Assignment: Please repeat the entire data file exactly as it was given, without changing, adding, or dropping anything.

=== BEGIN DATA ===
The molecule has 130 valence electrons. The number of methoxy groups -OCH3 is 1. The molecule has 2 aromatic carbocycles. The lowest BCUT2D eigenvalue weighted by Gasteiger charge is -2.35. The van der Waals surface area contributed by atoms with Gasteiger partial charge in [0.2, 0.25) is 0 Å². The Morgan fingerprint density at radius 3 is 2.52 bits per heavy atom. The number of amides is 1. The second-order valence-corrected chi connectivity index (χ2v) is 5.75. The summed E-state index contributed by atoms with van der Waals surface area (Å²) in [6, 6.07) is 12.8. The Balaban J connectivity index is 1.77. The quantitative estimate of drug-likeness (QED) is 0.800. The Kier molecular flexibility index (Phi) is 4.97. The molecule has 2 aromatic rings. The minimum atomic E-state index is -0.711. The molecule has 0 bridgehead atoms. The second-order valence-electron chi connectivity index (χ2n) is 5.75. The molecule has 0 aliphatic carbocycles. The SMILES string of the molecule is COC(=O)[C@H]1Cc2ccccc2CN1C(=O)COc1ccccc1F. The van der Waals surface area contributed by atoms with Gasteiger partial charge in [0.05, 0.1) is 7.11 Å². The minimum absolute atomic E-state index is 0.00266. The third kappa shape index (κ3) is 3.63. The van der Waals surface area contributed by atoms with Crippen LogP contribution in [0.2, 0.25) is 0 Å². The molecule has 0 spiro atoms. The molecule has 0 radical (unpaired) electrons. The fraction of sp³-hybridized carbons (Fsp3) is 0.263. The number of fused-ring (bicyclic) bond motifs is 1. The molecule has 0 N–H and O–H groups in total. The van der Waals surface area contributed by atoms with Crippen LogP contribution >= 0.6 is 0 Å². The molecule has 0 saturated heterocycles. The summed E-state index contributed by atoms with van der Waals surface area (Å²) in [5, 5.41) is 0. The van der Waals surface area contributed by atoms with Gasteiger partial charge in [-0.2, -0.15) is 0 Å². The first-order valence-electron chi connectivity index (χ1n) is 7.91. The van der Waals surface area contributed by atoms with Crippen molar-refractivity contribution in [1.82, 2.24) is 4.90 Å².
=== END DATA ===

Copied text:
The molecule has 130 valence electrons. The number of methoxy groups -OCH3 is 1. The molecule has 2 aromatic carbocycles. The lowest BCUT2D eigenvalue weighted by Gasteiger charge is -2.35. The van der Waals surface area contributed by atoms with Gasteiger partial charge in [0.2, 0.25) is 0 Å². The Morgan fingerprint density at radius 3 is 2.52 bits per heavy atom. The number of amides is 1. The second-order valence-corrected chi connectivity index (χ2v) is 5.75. The summed E-state index contributed by atoms with van der Waals surface area (Å²) in [6, 6.07) is 12.8. The Balaban J connectivity index is 1.77. The quantitative estimate of drug-likeness (QED) is 0.800. The Kier molecular flexibility index (Phi) is 4.97. The molecule has 2 aromatic rings. The minimum atomic E-state index is -0.711. The molecule has 0 bridgehead atoms. The second-order valence-electron chi connectivity index (χ2n) is 5.75. The molecule has 0 aliphatic carbocycles. The SMILES string of the molecule is COC(=O)[C@H]1Cc2ccccc2CN1C(=O)COc1ccccc1F. The van der Waals surface area contributed by atoms with Gasteiger partial charge in [0.05, 0.1) is 7.11 Å². The minimum absolute atomic E-state index is 0.00266. The third kappa shape index (κ3) is 3.63. The van der Waals surface area contributed by atoms with Crippen LogP contribution in [0.2, 0.25) is 0 Å². The molecule has 0 spiro atoms. The molecule has 0 radical (unpaired) electrons. The fraction of sp³-hybridized carbons (Fsp3) is 0.263. The number of fused-ring (bicyclic) bond motifs is 1. The molecule has 0 N–H and O–H groups in total. The van der Waals surface area contributed by atoms with Crippen LogP contribution >= 0.6 is 0 Å². The molecule has 0 saturated heterocycles. The summed E-state index contributed by atoms with van der Waals surface area (Å²) in [5, 5.41) is 0. The van der Waals surface area contributed by atoms with Gasteiger partial charge in [-0.2, -0.15) is 0 Å². The first-order valence-electron chi connectivity index (χ1n) is 7.91. The van der Waals surface area contributed by atoms with Crippen molar-refractivity contribution in [1.82, 2.24) is 4.90 Å².